The creditor, who was owed $120,000, wanted to enforce its writ of seizure and sale against a particular bank account of the debtor at one of the financial institutions named in the injunction. The plaintiff, however, asserted that the account was one of many accounts that contained funds stolen from it through the debtor’s fraud and, therefore, the plaintiff had priority to those funds. The creditor took the position that a Mareva injunction is not proprietary in nature and that, accordingly, the plaintiff had to yield to other legal processes that made those funds ultimately payable to the creditor.
“It is important at the outset to distinguish between the proprietary injunction and the Mareva injunction. A proprietary injunction is granted to preserve an asset in the possession of a defendant, which the plaintiff says belongs to the plaintiff, or is subject to a trust in favour of the plaintiff. It is typically sought in cases of alleged theft, conversion or fraud where the defendant, by some wrongdoing, comes into the possession of the plaintiff’s property. The purpose of the injunction is to preserve the disputed property until trial so that the property will be returned to the plaintiff if successful at trial, rather than used by the defendant for his own purposes.”
Conversely, a Mareva injunction does not require the plaintiff to show any ownership interest in the property that is subject to the injunction and does not require the plaintiff to establish a case of fraud or theft.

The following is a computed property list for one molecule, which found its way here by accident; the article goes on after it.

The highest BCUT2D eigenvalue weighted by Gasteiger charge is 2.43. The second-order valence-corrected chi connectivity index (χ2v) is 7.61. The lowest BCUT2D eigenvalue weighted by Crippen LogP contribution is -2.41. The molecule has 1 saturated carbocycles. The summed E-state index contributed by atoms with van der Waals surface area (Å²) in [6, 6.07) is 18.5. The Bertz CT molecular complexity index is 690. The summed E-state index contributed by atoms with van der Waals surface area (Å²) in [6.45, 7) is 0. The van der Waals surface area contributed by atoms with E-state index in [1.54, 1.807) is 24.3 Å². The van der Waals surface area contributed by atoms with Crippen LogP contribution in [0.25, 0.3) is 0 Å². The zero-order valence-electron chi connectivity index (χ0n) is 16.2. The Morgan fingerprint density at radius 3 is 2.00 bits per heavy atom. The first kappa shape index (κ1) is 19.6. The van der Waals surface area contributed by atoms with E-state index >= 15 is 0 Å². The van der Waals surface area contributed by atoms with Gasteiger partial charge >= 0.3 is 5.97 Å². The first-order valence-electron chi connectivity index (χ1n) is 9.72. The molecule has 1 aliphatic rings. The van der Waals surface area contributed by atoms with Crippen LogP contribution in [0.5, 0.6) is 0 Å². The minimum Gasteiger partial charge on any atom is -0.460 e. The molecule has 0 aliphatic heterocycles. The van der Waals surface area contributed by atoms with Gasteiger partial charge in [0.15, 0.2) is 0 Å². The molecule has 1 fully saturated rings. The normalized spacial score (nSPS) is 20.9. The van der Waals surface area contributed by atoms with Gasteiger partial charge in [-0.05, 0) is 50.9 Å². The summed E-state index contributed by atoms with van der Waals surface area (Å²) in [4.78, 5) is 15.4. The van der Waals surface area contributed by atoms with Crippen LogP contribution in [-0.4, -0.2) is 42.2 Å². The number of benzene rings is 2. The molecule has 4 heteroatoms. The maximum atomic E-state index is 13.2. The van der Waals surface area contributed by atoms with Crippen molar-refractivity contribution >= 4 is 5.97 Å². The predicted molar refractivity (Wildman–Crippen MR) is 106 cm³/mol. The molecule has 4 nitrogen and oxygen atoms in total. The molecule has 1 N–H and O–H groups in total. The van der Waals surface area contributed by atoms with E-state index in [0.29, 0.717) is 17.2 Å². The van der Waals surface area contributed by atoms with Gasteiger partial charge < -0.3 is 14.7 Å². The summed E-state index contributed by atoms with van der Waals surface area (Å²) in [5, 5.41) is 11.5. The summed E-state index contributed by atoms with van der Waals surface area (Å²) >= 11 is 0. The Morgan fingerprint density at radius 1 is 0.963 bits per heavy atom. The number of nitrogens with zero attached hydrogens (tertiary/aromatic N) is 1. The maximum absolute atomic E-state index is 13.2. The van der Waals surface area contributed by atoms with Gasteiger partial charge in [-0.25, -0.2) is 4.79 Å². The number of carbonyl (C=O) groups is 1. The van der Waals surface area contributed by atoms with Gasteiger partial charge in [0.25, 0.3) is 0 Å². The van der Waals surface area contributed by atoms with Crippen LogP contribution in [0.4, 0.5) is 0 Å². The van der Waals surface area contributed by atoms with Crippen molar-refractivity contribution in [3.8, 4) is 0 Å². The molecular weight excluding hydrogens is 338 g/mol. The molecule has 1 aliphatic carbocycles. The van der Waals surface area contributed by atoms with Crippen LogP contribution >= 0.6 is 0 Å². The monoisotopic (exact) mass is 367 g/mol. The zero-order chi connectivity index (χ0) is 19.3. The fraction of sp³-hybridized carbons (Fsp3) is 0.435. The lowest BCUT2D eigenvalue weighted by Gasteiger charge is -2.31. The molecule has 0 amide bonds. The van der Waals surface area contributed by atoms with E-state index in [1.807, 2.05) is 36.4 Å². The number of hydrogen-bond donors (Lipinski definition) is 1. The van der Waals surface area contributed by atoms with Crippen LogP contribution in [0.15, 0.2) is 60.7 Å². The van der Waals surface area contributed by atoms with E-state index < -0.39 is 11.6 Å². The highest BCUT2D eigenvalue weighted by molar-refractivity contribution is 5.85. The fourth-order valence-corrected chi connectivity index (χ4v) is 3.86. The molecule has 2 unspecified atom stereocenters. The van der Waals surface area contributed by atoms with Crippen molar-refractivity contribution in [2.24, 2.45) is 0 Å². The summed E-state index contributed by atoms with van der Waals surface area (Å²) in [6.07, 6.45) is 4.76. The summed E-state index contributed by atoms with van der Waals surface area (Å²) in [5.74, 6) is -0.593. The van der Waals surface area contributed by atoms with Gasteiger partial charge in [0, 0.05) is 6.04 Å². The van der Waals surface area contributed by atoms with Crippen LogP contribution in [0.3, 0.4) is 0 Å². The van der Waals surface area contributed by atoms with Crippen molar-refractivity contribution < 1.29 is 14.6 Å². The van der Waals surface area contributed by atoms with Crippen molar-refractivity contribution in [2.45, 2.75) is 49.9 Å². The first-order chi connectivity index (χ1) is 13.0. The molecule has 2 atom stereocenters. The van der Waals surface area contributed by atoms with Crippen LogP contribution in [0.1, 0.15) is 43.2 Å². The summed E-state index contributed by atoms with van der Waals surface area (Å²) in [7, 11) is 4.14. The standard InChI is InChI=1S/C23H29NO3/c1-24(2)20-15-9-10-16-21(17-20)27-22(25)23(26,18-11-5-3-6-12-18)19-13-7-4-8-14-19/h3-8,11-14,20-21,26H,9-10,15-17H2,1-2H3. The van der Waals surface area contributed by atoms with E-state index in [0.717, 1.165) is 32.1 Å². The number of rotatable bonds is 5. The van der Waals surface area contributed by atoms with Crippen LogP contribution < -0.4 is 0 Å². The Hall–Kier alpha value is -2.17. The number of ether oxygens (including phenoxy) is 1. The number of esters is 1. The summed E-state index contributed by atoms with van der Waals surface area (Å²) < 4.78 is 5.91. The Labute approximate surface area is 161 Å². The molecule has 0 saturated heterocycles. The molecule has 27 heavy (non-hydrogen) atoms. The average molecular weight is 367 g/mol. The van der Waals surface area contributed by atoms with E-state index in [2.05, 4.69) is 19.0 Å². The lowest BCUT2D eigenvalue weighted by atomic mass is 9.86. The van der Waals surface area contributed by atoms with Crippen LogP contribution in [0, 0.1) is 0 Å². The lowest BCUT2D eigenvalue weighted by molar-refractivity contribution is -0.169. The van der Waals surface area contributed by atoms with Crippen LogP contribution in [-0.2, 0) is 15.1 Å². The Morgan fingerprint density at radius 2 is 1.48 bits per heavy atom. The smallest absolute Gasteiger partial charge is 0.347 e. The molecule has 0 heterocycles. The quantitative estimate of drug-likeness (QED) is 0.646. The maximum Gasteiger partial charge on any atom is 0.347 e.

“The purpose of the Mareva injunction is a limited one. It is meant to restrain a defendant from taking unusual steps to put his assets beyond the reach of the plaintiff in order to thwart any judgment the plaintiff might eventually obtain. It is not meant to give the plaintiff any priority over other creditors of the defendant, nor to prevent the defendant from carrying on business in the usual course and paying other creditors. The nature of the Mareva is such that it is typically sought and granted, in the first instance, without notice to the defendant, but then is subject to a motion by the defendant to vary the injunction to permit payments in the usual course of business or living.”
The judge confirmed that “The Mareva injunction is not a remedy that operates as a charge or an instrument granting security against the assets of the defendant. It is an order inhibiting the defendant and any other party bound by the order from disposing of the assets by the transfer or removal of those assets from the jurisdiction. The injunction is not something that prefers the rights of the plaintiff as an otherwise unsecured creditor over the rights of all other creditors in the debt collection process”